Charter schools are tuition-free, public schools that are open to all students. Like all public schools, charter schools understand their responsibility to serve all students, and charter schools should be committed to serving students with disabilities.
Special education is defined as instruction that is specially designed to meet your child's unique needs at no cost to the parents by adapting the content, methodology, or delivery of instruction. This includes addressing the needs of your child based on his or her disability and ensures he or she can meet the educational standards that apply to all children within the school system.
Two important laws that protect the rights of students are the Individuals with Disabilities Act (IDEA) and Section 504 of the Americans with Disabilities Act. Both of these laws apply to all children with disabilities regardless of whether they receive their education at a traditional district school or a charter public school.
The Individuals with Disabilities Act (IDEA) is a federal law that guarantees all children with disabilities to have access to a "free appropriate public education," or FAPE. It emphasizes special education and related services designed to meet their unique needs of the student with a disability in order to allow them to receive benefit from instruction. Whether a student with a disability attends a traditional public school or a charter school, FAPE is required.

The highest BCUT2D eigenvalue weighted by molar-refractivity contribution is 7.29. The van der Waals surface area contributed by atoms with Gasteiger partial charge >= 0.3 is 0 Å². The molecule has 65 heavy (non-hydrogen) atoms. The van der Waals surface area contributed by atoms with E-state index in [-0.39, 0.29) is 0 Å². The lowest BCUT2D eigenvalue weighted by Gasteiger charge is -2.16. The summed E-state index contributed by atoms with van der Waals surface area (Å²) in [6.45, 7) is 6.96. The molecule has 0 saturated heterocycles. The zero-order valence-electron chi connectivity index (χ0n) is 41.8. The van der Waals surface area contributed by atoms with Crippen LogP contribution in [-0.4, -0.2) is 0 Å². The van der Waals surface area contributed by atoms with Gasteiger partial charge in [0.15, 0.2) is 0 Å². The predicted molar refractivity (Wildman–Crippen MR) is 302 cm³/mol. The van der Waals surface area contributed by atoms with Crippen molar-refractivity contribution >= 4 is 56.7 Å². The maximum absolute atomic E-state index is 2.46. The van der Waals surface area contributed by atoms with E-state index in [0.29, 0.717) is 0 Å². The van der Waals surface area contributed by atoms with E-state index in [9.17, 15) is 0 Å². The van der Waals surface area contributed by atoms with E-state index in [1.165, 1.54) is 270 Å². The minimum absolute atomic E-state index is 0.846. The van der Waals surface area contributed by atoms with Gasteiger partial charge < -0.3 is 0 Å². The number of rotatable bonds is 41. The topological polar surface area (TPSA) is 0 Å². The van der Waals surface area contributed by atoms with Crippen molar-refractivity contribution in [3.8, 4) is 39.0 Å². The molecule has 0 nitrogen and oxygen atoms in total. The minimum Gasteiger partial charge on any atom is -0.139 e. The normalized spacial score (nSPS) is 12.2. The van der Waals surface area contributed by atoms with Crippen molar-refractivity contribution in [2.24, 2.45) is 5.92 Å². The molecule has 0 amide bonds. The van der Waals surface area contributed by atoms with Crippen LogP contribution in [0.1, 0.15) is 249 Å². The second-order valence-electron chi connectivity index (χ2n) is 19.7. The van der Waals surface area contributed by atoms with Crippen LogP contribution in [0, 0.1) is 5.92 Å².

Section 504 is a civil rights law that prohibits discrimination against individuals with disabilities. Section 504 ensures that children with a disability have equal access to education. The student may qualify as a student with a disability under Section 504 but may not qualify under IDEA. However, if the student qualifies under IDEA, they also automatically qualify under section 504.
If you suspect that your child may have a disability and they attend a charter school, contact the principal of the school or the local special education coordinator to begin the intervention process.
Ultimately, your local school district rather than the charter school has an obligation to "identify, locate and evaluate" all children with disabilities who may be eligible for special education who live within the district boundaries not only those attending district schools, but all those who are attending charter public schools, private schools or homeschool. Written parental consent is required before any evaluation, placement or services may be initiated.
Created as an alternative to traditional public schools, charter schools are designed to offer innovative educational strategies. Charter schools may have the flexibility to truly individualize the educational program, or, when appropriate, create specialized programs at the charter school site. Depending on a student's individual needs, offering appropriate special education services may also result in the charter school working with a district program, a non-public school or agency, or another charter school, to provide a level or type of service that is not available at the individual charter school site.
Similar to the process for serving students in a traditional district school, the IEP team makes a determination for the best option based on the needs of the student. Depending on the charter school and the unique needs of the student, these services may be similar to what is offered at a traditional school, or they may be different. In any case, charter schools are committed to providing quality and compliant special education services that are tailored to students' unique needs.